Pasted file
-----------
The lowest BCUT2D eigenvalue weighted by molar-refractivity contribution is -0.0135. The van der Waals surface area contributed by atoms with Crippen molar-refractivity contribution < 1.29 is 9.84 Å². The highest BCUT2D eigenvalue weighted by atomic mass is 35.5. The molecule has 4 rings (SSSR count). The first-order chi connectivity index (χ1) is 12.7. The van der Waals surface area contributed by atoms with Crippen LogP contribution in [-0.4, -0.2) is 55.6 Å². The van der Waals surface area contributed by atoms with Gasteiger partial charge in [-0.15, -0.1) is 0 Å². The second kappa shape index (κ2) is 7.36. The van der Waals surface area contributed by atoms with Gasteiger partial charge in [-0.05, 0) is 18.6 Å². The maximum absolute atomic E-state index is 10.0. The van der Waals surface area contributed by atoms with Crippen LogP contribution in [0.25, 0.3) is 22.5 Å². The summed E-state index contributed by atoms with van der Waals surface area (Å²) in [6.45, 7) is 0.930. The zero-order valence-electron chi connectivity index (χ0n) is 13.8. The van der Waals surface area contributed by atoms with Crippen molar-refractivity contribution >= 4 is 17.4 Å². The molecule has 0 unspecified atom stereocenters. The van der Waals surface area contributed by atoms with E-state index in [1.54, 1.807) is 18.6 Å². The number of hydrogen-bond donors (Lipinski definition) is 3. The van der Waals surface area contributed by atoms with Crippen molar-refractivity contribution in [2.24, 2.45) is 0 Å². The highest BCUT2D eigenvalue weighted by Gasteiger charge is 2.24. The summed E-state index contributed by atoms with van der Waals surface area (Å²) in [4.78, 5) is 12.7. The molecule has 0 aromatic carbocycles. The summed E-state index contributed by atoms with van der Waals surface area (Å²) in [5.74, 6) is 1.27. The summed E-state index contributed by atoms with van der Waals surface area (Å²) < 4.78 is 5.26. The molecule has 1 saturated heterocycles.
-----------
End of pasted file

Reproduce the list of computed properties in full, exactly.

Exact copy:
The lowest BCUT2D eigenvalue weighted by molar-refractivity contribution is -0.0135. The van der Waals surface area contributed by atoms with Crippen molar-refractivity contribution < 1.29 is 9.84 Å². The highest BCUT2D eigenvalue weighted by atomic mass is 35.5. The molecule has 4 rings (SSSR count). The first-order chi connectivity index (χ1) is 12.7. The van der Waals surface area contributed by atoms with Crippen LogP contribution in [-0.4, -0.2) is 55.6 Å². The van der Waals surface area contributed by atoms with Gasteiger partial charge in [-0.15, -0.1) is 0 Å². The second kappa shape index (κ2) is 7.36. The van der Waals surface area contributed by atoms with Gasteiger partial charge in [-0.05, 0) is 18.6 Å². The maximum absolute atomic E-state index is 10.0. The van der Waals surface area contributed by atoms with Crippen LogP contribution in [0.25, 0.3) is 22.5 Å². The summed E-state index contributed by atoms with van der Waals surface area (Å²) in [6.45, 7) is 0.930. The zero-order valence-electron chi connectivity index (χ0n) is 13.8. The van der Waals surface area contributed by atoms with Crippen molar-refractivity contribution >= 4 is 17.4 Å². The molecule has 0 unspecified atom stereocenters. The van der Waals surface area contributed by atoms with E-state index in [1.54, 1.807) is 18.6 Å². The number of hydrogen-bond donors (Lipinski definition) is 3. The van der Waals surface area contributed by atoms with Crippen molar-refractivity contribution in [2.24, 2.45) is 0 Å². The highest BCUT2D eigenvalue weighted by Gasteiger charge is 2.24. The summed E-state index contributed by atoms with van der Waals surface area (Å²) in [4.78, 5) is 12.7. The molecule has 0 aromatic carbocycles. The summed E-state index contributed by atoms with van der Waals surface area (Å²) in [5.74, 6) is 1.27. The summed E-state index contributed by atoms with van der Waals surface area (Å²) < 4.78 is 5.26. The molecule has 1 saturated heterocycles.